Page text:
Monday, November 14, 2005

Michael: Reflecting On Iraq

I'm currently reading Assassin's Gate (as you can see on the sidebar). So far I'm finding it an excellent book. The first part is about the ideological and political manuevering that formed the trigger pull to launch the war. I am finding this part challenging to my world-view. Packer so eloquently describes some of the noble aspirations of many who supported the war, that I often find my self in sympathy with pro-war views.

I never opposed the war because I was afraid of using American power for a noble cause. Nor because freeing Iraq from Saddam and the Baathists wasn't a noble cause. Nor even out of some general pacifism. The reason I opposed the war was because I firmly believed that nothing that the Bush regime wanted to do could possibly be any good for Americans - or for Iraqis, in fact. Knee-jerk Bush-hating? Perhaps. I prefer to think of it like a dog who knows when he sniffs you whether you're a son-of-a-bitch or not.

I believed there was insufficient cause for war, and that inspections and international cooperation could achieve the desired ends. I also believed that the Iraqi people would not see us as liberators and that we stood a reasonable chance of getting entangled in something much more costly and protracted than we were being promised. But more than either of these reasons I simply suspected that the Bush regime would screw it all up somehow.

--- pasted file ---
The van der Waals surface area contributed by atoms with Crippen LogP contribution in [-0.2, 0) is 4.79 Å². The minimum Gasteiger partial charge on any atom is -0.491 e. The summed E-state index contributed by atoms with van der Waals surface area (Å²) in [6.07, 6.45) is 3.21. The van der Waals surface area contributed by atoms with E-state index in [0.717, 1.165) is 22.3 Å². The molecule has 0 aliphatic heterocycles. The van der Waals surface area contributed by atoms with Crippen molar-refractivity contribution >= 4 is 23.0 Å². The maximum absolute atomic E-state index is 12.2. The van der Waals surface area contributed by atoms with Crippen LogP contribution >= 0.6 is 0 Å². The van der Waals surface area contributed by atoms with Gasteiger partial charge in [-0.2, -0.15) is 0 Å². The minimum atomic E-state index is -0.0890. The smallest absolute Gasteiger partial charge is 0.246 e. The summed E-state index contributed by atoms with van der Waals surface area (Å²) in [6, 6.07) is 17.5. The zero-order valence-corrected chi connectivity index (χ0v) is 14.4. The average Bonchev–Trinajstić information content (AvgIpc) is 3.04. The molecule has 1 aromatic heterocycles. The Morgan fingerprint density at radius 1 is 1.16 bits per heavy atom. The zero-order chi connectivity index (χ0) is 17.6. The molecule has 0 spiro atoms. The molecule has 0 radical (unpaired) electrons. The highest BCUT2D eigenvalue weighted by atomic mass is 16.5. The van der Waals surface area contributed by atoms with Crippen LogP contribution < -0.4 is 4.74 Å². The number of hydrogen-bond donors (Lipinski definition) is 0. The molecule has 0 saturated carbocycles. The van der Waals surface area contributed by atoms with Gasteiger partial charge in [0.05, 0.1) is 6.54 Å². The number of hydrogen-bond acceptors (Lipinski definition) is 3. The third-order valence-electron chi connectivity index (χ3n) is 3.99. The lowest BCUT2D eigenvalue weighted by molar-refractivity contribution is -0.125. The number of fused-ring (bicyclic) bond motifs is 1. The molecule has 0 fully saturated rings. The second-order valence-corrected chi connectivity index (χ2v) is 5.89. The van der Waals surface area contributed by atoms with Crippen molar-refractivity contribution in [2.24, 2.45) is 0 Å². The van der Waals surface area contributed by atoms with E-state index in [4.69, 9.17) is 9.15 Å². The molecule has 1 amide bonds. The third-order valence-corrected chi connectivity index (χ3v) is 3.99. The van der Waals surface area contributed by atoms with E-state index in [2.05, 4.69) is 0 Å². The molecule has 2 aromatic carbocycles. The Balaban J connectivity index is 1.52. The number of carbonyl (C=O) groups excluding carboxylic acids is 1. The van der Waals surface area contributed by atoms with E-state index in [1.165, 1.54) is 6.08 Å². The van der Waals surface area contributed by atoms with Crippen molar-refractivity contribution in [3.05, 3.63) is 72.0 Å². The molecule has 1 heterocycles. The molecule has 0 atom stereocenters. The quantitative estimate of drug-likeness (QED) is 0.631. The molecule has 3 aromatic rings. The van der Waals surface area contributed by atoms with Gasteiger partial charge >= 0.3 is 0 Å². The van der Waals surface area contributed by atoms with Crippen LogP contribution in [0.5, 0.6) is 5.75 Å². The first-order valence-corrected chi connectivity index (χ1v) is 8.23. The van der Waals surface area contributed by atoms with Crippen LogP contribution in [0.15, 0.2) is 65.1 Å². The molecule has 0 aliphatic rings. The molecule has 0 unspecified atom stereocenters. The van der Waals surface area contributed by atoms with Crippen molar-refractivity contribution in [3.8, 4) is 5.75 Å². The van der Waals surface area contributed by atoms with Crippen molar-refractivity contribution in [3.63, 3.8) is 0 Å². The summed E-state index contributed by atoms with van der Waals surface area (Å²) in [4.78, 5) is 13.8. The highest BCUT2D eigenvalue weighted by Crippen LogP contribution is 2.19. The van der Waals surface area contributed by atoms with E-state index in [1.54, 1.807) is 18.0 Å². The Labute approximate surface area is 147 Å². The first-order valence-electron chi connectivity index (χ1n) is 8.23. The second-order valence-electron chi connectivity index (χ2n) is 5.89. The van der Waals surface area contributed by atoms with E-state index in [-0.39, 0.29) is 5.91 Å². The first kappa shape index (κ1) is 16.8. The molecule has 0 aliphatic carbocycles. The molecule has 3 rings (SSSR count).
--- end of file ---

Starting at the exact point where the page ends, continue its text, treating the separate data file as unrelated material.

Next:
I wish I could point to a more principled reason, and if I tried I could certainly dress it up some, but it really never was more than complete and utter skepticism about the Bush regimes' motives and competence. I just didn't trust Bush and his pack of cronies to be able to competently manage the whole thing and bring it off with a reasonable degree of simple competence. Their numerous inept and transparent lies and distortions, obvious even then to people such as myself with access only to open sources, and widely recognized as lies and distortions now, simply cemented my profound reservations about the whole venture.

I've never viewed those who supported the war as much worse than gullible and, quite possibly, fatally reactionary due to 9/11. I think that that was the plan for selling the war domestically - idealism and fear in equal measure.

I did not suspect at the time that our national honor would be so brutally sacrificed on the neoconservatives' altar to Pollyanna. Secret detentions, torture, violations of the Geneva Conventions, mass civilian casualties, use of chemical weapons on combatants and civilians alike. These atrocities only begin to plumb the depths to which this inept regime has dragged America's honor in pursuit of a bright and noble dream. Whatever else it may be, or someday become, the Iraq war has been a tragedy classical tradition - hubris, a fatal flaw, and an ironical and terrible fate foretold.

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